“Think of them as digital Beanie Babies, with the advantage that in 5 years you can just forget about the all the money you spent on them without the embarassment of being constantly reminded of them by those 200 unsellable boxes taking up space in your garage”

  5. Ah… technology, technology. I can live with it – if it works and behaves. The slightest hic-cup gives me a headache and I walk away to leave with younger brains deal with it.

  6. HA!!! I so understand. 😀 I know all of these smart phones, smart computers, smart TV’s, etc. have surpassed my brain power. 😛 They are probably all talking to each other, behind my back, about how pea-brained I am. 😮 😉 😛
    Wow! A pretty mattress that looks very comfortable! 🙂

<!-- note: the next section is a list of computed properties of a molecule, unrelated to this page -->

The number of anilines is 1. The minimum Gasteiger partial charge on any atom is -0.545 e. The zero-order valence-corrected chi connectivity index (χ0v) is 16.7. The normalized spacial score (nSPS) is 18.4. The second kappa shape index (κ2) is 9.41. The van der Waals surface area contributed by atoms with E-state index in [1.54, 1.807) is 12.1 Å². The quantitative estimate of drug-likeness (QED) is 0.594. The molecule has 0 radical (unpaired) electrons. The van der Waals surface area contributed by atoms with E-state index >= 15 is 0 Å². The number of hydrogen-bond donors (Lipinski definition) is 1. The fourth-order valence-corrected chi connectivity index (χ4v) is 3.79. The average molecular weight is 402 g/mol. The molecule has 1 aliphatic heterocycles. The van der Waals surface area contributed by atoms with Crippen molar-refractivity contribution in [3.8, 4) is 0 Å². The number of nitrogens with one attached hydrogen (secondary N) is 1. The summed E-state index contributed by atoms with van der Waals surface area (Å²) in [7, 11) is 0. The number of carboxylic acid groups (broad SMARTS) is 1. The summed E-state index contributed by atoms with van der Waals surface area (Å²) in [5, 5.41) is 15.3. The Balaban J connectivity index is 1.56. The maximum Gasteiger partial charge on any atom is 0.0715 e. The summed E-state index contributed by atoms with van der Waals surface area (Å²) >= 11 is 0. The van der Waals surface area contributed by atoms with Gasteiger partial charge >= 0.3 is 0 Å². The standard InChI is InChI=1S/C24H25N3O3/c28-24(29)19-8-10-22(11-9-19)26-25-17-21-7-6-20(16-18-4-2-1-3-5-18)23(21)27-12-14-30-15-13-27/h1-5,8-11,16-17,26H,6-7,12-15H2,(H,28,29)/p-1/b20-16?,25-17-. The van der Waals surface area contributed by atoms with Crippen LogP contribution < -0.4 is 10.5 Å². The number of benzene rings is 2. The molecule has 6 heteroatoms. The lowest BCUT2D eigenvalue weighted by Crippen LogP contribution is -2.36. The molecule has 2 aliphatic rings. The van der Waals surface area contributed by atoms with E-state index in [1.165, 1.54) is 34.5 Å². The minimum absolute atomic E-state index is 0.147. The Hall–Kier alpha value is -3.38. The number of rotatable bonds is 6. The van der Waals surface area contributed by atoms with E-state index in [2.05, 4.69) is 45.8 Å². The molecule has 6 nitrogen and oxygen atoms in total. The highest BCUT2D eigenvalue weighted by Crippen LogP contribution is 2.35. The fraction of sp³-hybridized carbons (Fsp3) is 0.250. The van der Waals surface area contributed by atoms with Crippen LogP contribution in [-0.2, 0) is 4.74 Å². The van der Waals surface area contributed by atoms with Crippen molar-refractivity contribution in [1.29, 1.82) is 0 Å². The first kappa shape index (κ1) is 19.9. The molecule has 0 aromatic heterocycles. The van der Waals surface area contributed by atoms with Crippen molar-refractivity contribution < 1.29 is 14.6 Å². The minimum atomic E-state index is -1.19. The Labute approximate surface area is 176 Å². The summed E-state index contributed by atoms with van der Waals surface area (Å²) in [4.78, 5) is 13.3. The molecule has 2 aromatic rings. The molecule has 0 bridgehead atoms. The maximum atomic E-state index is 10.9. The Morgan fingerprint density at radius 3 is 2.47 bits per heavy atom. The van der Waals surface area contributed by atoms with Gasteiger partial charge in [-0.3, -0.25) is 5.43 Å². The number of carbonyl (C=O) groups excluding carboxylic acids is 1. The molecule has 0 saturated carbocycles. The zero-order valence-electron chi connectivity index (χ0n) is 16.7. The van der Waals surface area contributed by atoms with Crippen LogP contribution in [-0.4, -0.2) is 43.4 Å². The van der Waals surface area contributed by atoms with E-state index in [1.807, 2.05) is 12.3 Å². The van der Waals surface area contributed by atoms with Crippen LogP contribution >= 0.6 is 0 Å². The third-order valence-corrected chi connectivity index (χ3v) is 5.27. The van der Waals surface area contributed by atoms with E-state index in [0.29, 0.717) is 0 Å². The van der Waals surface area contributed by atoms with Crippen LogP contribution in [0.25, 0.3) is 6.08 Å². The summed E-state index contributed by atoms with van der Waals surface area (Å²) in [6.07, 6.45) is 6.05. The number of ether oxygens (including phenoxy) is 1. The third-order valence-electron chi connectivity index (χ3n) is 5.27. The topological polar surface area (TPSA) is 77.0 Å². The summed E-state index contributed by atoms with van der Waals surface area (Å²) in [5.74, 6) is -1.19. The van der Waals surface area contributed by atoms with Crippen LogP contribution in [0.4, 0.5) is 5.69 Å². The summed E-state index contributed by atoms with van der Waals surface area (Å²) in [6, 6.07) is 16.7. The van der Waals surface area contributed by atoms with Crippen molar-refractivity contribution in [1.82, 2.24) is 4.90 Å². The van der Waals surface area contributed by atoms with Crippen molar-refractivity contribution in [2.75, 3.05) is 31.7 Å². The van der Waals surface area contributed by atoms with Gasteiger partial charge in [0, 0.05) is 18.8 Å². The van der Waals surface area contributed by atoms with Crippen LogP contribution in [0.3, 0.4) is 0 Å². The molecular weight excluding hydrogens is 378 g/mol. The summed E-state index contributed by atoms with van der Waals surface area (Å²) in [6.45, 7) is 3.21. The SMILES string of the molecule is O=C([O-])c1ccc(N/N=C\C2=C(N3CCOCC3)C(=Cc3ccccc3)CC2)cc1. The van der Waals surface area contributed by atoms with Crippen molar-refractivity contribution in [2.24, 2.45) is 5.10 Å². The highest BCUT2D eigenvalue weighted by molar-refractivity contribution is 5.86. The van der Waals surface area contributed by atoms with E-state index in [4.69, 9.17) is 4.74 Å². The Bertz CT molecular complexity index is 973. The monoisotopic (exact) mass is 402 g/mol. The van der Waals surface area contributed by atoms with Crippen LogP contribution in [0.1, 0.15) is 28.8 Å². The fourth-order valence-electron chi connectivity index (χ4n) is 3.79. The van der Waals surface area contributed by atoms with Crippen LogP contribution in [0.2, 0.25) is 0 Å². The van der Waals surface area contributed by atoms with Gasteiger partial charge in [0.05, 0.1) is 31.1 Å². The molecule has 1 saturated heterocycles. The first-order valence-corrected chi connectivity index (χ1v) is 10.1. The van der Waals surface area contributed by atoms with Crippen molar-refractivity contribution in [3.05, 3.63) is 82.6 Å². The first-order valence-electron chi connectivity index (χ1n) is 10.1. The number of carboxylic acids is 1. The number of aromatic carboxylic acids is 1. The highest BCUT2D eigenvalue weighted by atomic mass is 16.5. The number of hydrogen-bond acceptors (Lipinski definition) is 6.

(((HUGS))) 🙂

  7. My new camera did not come with a cable, the manufacturers assumed I would use magical Wi-Fi. By luck of the computer spirits, I found I had a cable for another device that was compatible. Your expression is priceless. 😀 And that first shot does have an alt house movie quality does have about it.
    I’ve been meandering about Mastodon – when you go visiting accounts on the other Instances, it feels like visiting other bloggers on WordPress. Now that I figured out how the columns work, it is actually very simple and visually easy to follow. I’ll be providing more info on the Media Literacy blog.

  8. My printer might do that, but I have never tried it. Printing from the computer works just fine, and I would not want the computer to feel left out. When things get seem too complicated, just go out to the garden where you will find the will to live again. 🙂

  9. “I rapidly lost the will to live, and used the computer as usual as an intermediary.” Brilliant!

    When I first set up a new printer, I had a horrific time getting it to communicate with my laptop. I confess I had such a wretched time trying to follow the simple instructions that I was glad I live alone for the temper tantrums that followed each attempt.